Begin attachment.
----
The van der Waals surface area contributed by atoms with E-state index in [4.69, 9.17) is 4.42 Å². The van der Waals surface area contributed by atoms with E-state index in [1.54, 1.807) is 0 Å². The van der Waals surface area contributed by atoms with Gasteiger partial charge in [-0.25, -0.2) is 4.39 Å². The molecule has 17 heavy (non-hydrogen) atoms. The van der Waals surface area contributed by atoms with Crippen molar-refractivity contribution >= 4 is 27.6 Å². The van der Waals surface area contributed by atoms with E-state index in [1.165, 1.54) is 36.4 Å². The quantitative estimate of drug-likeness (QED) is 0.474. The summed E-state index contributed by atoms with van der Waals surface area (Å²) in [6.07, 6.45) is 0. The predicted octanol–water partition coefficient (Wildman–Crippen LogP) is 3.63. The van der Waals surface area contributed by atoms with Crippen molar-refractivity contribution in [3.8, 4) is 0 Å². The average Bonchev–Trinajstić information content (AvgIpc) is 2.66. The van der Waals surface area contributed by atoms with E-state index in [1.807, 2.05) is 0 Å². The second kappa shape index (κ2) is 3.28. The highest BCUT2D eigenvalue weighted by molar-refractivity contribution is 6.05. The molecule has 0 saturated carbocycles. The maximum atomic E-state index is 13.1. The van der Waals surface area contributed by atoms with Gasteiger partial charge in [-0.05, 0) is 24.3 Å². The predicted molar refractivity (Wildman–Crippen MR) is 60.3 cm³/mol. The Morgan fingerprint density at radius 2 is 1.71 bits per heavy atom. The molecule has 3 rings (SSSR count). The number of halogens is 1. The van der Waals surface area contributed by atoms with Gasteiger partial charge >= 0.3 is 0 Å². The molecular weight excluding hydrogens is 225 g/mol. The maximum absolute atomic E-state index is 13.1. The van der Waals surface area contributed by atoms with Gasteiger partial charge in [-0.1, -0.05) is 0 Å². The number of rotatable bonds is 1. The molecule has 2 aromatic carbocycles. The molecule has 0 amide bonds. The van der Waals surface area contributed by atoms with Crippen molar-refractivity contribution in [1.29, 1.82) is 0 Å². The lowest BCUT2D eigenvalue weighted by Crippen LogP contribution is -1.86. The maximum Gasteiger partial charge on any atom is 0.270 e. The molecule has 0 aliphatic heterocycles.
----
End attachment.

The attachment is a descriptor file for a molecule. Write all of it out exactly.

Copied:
The van der Waals surface area contributed by atoms with E-state index in [4.69, 9.17) is 4.42 Å². The van der Waals surface area contributed by atoms with E-state index in [1.54, 1.807) is 0 Å². The van der Waals surface area contributed by atoms with Gasteiger partial charge in [-0.25, -0.2) is 4.39 Å². The molecule has 17 heavy (non-hydrogen) atoms. The van der Waals surface area contributed by atoms with Crippen molar-refractivity contribution >= 4 is 27.6 Å². The van der Waals surface area contributed by atoms with E-state index in [1.165, 1.54) is 36.4 Å². The quantitative estimate of drug-likeness (QED) is 0.474. The summed E-state index contributed by atoms with van der Waals surface area (Å²) in [6.07, 6.45) is 0. The predicted octanol–water partition coefficient (Wildman–Crippen LogP) is 3.63. The van der Waals surface area contributed by atoms with Crippen molar-refractivity contribution in [3.8, 4) is 0 Å². The average Bonchev–Trinajstić information content (AvgIpc) is 2.66. The van der Waals surface area contributed by atoms with E-state index in [1.807, 2.05) is 0 Å². The second kappa shape index (κ2) is 3.28. The highest BCUT2D eigenvalue weighted by molar-refractivity contribution is 6.05. The molecule has 0 saturated carbocycles. The maximum atomic E-state index is 13.1. The van der Waals surface area contributed by atoms with Gasteiger partial charge in [-0.05, 0) is 24.3 Å². The predicted molar refractivity (Wildman–Crippen MR) is 60.3 cm³/mol. The Morgan fingerprint density at radius 2 is 1.71 bits per heavy atom. The molecule has 3 rings (SSSR count). The number of halogens is 1. The van der Waals surface area contributed by atoms with Gasteiger partial charge >= 0.3 is 0 Å². The molecular weight excluding hydrogens is 225 g/mol. The maximum absolute atomic E-state index is 13.1. The van der Waals surface area contributed by atoms with Gasteiger partial charge in [-0.1, -0.05) is 0 Å². The number of rotatable bonds is 1. The molecule has 2 aromatic carbocycles. The molecule has 0 amide bonds. The van der Waals surface area contributed by atoms with Crippen molar-refractivity contribution in [1.29, 1.82) is 0 Å². The lowest BCUT2D eigenvalue weighted by Crippen LogP contribution is -1.86. The maximum Gasteiger partial charge on any atom is 0.270 e. The molecule has 0 aliphatic heterocycles.